© 2024
Prairie Public NewsRoom
Play Live Radio
Next Up:
0:00 0:00
Available On Air Stations

November 6: Teachings of Our Elders - Mark Bluestone on Recognizing Veterans

Ways To Subscribe

Native American Essential Understanding number six is about native contributions. It states native people continue to contribute to all levels of society, from local to global in diverse fields, including medicine, science, government, education, economics, art, music, and many more.

In this episode of Dakota Datebook, we'll listen to Mark Bluestone, enrolled member of the Mandan Hidatsa Arikara Nation, talking about recognizing our veterans.

Mark Bluestone:

How important it is that we believe in recognizing our own local veterans. We have a veteran wall, we have two of them. We have the actual wall right outside our high school gymnasium, but we also have a secondary one that's right next to the cafeteria. So anyone who graduates from the New Town School and wherever branch of service they went to, they get put on there. And so anyone who's on there like Mr. Hunter, he's on there under the Marines. So we have all the Marines that graduated, what year, all the Army National Guard, All of those people. And we have them color coded too. So by decades, because sometimes when we first started this project, Mr. Moran and I and several others, Mrs. Reimer, we kind of laid it out and we said, we kind of sent out the responsibility of people to tell us who joined the service.

And we have seen the sixties because of the Vietnam War, the pride that goes there when the people come in and they see their name in a certain color. And that's a decade, that's by decade. And so they come in, but you know, see the different people. And now they're sometimes not very happy because if they didn't finish school, but they're still in our community or should have finished school, they're not on the wall. It's for graduates of the New Town School District for that. And so sometimes there is some thought, well I'm from here, I should be on there. Well, but did you graduate from New Town High School? Like myself, I'm not on there, but I didn't graduate from New Town. But my three sons are up there because they graduated from New Town. And I think that's also one of those things where that's recognition of all of that is important. That being veteran status, serving your country, that community service, our tribal service that we do, that they do should be recognized and it should be honored for that commitment anyway. So that's a really cool thing.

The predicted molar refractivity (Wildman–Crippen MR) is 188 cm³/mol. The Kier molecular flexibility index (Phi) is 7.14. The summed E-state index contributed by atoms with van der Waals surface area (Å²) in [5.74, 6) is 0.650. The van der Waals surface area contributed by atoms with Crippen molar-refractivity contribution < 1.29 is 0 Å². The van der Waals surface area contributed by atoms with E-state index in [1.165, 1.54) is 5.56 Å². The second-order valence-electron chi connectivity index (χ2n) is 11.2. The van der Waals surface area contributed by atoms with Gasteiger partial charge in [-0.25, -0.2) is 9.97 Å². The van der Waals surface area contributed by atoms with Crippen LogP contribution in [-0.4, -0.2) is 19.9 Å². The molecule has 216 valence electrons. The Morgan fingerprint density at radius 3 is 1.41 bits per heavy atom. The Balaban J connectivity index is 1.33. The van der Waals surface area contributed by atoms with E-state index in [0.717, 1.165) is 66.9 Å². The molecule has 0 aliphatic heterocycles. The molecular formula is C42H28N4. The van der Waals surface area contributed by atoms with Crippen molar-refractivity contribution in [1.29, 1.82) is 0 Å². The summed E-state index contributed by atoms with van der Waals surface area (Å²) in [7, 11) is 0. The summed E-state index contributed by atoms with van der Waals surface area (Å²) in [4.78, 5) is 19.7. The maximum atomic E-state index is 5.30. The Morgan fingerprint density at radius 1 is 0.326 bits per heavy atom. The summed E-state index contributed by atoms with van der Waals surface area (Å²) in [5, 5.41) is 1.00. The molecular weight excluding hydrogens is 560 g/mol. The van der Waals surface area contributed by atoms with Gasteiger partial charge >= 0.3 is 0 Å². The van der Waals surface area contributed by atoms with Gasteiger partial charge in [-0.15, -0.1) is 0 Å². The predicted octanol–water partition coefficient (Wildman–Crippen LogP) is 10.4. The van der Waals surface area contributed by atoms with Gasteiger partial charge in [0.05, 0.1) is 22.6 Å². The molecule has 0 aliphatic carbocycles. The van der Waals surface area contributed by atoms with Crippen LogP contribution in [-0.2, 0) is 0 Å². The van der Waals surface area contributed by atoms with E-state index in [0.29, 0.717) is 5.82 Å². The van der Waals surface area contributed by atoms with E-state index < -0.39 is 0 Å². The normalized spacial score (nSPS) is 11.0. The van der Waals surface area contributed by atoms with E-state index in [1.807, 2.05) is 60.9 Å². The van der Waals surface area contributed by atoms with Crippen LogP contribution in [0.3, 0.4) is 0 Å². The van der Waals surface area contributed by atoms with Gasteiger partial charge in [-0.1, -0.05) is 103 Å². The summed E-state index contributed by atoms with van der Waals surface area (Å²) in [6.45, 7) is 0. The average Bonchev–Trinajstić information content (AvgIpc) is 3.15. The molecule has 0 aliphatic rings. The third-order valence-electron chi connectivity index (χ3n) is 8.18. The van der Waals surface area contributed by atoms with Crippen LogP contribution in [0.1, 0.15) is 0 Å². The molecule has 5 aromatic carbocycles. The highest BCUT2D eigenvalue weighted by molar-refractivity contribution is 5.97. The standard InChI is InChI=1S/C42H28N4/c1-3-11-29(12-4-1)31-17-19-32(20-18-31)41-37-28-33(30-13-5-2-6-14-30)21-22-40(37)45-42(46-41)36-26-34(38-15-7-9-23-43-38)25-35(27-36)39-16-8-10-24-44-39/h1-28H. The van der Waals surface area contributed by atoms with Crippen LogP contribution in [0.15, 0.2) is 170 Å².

If you'd like to learn more about the North Dakota Native American essential understandings, and to listen to more Indigenous elder interviews, visit teachingsofourelders.org.

Dakota Datebook is made in partnership with the State Historical Society of North Dakota, and funded by Humanities North Dakota, a nonprofit, independent state partner of the National Endowment for the Humanities.

Any views, findings, conclusions, or recommendations expressed in the program do not necessarily reflect those of Humanities North Dakota or the National Endowment for the Humanities.